Preprint Article Version 1 This version is not peer-reviewed

Southern African Social Work Students’ Acceptance of Rape Myths: Results from an Exploratory Study

Version 1 : Received: 5 August 2018 / Approved: 6 August 2018 / Online: 6 August 2018 (10:59:49 CEST)

A peer-reviewed article of this Preprint also exists.

Matthews, J.; Avery, L.; Nashandi, J. Southern African Social Work Students’ Acceptance of Rape Myths. Soc. Sci. 2018, 7, 152. Matthews, J.; Avery, L.; Nashandi, J. Southern African Social Work Students’ Acceptance of Rape Myths. Soc. Sci. 2018, 7, 152.

Journal reference: Soc. Sci. 2018, 7, 152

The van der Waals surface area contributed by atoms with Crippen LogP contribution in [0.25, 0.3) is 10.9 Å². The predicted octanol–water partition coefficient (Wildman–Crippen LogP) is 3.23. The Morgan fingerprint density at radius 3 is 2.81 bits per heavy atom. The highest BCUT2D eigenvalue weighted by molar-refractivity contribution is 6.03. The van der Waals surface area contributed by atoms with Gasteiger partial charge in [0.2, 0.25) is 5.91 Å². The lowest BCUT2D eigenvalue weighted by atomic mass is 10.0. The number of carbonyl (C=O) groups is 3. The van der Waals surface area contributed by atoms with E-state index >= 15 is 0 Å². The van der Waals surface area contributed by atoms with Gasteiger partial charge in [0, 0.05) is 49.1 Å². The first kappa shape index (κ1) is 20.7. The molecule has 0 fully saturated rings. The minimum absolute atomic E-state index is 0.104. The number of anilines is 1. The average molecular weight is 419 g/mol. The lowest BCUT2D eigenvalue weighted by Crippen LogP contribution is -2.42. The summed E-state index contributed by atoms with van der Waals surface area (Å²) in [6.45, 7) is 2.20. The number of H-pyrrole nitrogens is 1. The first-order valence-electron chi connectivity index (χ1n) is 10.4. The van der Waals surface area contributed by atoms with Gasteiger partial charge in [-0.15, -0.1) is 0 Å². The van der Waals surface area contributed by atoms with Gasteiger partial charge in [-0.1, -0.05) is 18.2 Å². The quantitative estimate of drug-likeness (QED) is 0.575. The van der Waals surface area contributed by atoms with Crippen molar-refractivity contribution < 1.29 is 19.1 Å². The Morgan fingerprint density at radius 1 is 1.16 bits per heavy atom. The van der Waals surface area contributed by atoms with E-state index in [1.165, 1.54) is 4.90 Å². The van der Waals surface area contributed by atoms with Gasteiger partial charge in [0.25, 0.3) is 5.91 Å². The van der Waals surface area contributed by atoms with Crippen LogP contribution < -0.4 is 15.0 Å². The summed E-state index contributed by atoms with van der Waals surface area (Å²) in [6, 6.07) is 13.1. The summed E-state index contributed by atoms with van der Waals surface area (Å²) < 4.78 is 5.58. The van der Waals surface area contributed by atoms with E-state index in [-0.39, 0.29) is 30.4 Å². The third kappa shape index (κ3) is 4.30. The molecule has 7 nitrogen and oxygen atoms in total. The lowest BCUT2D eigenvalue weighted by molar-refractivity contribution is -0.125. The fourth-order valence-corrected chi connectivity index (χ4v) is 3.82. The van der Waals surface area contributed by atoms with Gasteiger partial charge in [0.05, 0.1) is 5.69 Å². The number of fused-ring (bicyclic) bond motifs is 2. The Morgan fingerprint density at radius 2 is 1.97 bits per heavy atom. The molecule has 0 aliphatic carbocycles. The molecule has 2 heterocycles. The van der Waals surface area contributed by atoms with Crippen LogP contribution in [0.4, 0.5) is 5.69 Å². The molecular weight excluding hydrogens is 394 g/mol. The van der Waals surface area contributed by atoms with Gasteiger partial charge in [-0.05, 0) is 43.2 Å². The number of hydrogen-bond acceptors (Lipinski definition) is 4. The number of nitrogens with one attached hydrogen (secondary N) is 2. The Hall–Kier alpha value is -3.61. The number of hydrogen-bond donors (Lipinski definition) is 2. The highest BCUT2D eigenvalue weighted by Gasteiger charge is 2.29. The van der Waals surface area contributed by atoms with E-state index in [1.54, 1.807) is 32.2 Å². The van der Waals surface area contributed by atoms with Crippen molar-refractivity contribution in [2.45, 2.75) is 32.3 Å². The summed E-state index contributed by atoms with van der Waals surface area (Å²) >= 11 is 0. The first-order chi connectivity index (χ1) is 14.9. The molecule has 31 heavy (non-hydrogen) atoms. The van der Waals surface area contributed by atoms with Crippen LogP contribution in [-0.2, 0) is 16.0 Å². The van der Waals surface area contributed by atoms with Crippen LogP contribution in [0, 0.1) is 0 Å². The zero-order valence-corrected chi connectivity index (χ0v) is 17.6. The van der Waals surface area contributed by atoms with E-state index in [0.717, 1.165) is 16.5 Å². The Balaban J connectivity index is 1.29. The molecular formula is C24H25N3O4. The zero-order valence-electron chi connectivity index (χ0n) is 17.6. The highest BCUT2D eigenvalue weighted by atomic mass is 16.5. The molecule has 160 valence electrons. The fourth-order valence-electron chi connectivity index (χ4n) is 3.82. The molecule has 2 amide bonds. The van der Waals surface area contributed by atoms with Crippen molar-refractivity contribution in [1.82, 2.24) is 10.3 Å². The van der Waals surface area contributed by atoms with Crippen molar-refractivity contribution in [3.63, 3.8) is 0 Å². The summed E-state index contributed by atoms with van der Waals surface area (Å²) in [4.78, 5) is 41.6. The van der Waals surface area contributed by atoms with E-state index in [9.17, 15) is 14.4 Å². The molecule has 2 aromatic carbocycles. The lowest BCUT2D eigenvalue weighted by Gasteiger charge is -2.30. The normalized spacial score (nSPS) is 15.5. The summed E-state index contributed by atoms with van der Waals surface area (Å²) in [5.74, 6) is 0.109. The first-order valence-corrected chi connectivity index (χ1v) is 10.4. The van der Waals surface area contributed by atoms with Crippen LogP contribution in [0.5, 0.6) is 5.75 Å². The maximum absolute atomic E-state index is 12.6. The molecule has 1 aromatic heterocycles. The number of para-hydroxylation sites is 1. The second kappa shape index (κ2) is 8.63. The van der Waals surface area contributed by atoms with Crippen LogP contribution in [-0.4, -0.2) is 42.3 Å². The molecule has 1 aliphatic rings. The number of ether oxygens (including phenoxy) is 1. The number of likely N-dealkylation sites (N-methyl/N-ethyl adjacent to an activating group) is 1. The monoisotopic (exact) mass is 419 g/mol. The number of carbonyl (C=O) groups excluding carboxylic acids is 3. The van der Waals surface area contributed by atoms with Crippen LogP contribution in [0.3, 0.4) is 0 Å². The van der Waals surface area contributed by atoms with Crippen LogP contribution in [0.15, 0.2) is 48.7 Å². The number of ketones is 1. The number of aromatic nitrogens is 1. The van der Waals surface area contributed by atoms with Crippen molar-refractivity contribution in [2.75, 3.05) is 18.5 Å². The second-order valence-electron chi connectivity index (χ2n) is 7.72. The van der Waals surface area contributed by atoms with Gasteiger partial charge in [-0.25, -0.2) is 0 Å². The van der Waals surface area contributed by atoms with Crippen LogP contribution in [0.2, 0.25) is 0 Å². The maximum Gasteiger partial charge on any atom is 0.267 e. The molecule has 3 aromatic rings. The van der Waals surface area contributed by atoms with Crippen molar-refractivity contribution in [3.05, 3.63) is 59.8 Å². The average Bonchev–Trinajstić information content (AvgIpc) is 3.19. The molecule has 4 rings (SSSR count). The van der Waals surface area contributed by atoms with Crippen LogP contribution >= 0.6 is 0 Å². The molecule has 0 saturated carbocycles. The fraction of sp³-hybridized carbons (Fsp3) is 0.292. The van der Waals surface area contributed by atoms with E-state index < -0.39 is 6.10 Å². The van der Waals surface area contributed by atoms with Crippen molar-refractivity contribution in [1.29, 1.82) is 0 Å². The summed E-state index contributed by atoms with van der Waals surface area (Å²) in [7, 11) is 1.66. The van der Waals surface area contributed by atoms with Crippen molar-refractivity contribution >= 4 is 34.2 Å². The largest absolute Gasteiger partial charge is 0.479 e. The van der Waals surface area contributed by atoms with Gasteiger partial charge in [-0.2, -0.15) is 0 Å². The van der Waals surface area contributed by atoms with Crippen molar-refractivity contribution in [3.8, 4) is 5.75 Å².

DOI: 10.3390/socsci7090152

Abstract

Despite numerous interventions to promote gender equality, sub-Saharan Africa has one of the highest prevalence rates of non-partner sexual assault in the world, thus constituting a major social and public health issue in the region. As social workers frequently provide services to this population, an exploratory cross-sectional study was conducted to explore rape myth acceptance among undergraduate social work students studying in Namibia. Findings revealed the positive influence of social work education in reducing rape myth acceptance as well as highlighted the influence of age, gender, country of origin, self-identification as a feminist, and religiosity on rape myth acceptance among this population.

Subject Areas

Rape Myths; Africa; Social Work; Students; Attitudes

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